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Blood Moon Eclipse On April 15 ~ How come eclipses visible from the USA, seem to attract that much more media attention? Is it because the US owns the Internet or because subjectively, there seem to have been fewer eclipses of the lunar or solar variety you could see from North America during recent years? This event hits the sign of Libra and counts in lots of ways…
Brightest Stars ~ Here is a list of the brightest stars, out of the 5000 or so visible to the naked eye, depending on your location and eyesight. Click on the link under Proper Name, to find out everything conceivable about each star, from an astronomical perspective anyway. Remember too the stars that look brightest, are probably really planets…
British Astronomical Association ~ Since 1890, the BAA has been a champion of amateur astronomers in the UK. It encourages a practical and hands-on approach to celestial observation, that can be accessed by anyone interested in the universe at large. The regularly updated notes on what to look for in the night sky, are a comprehensive and valuable source of reference.
C/2012 S1 ~ C/2012 S1, also known as Comet ISON after the organisation whose telescope spotted it, will soon become visible if the astronomers are correct. There is much speculation across the Web about this comet’s arrival, plus a bunch of highly technical data that has now been superseded. This Wikipedia entry presents the known facts in an easily digestible manner…
Cassini Solstice Mission ~ Beginning life as Cassini–Huygens, Huygens was a Titan probe that detached from the planetary orbiter Cassini in 2004. This mission was originally launched in 1997, but has been further extended through 2017, to continue studying the structure and dynamics of Saturn, its ring system and 62 moons that have so far been discovered.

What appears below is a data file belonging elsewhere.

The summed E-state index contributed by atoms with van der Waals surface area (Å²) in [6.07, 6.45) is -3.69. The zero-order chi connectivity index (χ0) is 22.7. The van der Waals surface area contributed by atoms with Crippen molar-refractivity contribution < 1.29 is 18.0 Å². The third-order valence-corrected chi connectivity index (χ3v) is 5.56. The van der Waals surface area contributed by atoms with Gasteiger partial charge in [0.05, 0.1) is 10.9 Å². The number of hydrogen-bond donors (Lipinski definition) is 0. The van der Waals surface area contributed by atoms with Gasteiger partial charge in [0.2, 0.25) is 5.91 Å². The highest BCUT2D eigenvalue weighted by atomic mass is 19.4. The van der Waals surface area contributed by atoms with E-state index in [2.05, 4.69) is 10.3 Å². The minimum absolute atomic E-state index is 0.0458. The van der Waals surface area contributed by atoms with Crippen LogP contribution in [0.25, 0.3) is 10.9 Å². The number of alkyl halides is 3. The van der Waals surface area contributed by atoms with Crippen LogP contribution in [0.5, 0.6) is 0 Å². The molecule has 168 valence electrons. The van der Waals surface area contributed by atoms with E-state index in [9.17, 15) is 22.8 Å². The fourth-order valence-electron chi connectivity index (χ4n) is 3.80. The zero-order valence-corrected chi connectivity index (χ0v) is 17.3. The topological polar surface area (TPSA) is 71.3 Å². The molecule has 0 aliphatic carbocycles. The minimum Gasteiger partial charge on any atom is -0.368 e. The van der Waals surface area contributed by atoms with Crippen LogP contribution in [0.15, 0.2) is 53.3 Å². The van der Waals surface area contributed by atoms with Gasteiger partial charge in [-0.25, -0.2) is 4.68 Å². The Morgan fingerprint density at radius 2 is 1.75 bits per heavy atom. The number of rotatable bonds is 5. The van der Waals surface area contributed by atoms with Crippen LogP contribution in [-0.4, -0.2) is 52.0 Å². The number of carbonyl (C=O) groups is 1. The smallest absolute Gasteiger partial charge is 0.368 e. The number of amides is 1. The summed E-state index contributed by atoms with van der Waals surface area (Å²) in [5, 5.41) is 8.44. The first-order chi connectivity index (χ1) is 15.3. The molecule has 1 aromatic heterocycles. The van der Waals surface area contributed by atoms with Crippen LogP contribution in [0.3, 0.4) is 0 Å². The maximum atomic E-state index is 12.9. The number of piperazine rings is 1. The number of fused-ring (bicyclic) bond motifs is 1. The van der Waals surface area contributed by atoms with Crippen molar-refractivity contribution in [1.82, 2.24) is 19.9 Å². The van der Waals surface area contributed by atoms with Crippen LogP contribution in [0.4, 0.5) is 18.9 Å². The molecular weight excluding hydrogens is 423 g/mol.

Celestial Observer ~ Otherwise known as CalSky, when it comes to astronomical observing this site is hard to parallel. To get some idea of its scope try following the Calendar link, then enter your location, level of experience, the stars, planets, lunar phenomena and other criteria that you’re after, choose a time frame and hit calculate. Stunning…
Ceres ~ Last in a series that in early 2009, highlights the five dwarf planets named so far, here’s the astronomy around Ceres, initially called an asteroid and discovered in 1801. As goddess of the harvest and cereals especially, Ceres seems suited to the rulership of Virgo, leaving Mercury to Gemini only, as it probably ought to be…
Chandra X-ray Observatory ~ The Chandra X-ray Observatory orbits at an altitude of 139,000km or a third of the distance to the Moon. Since 1999 it has been NASA’s flagship mission for X-ray astronomy and numbers among the world’s greatest observatories. Try checking out the photo galleries and added information on the constellations especially…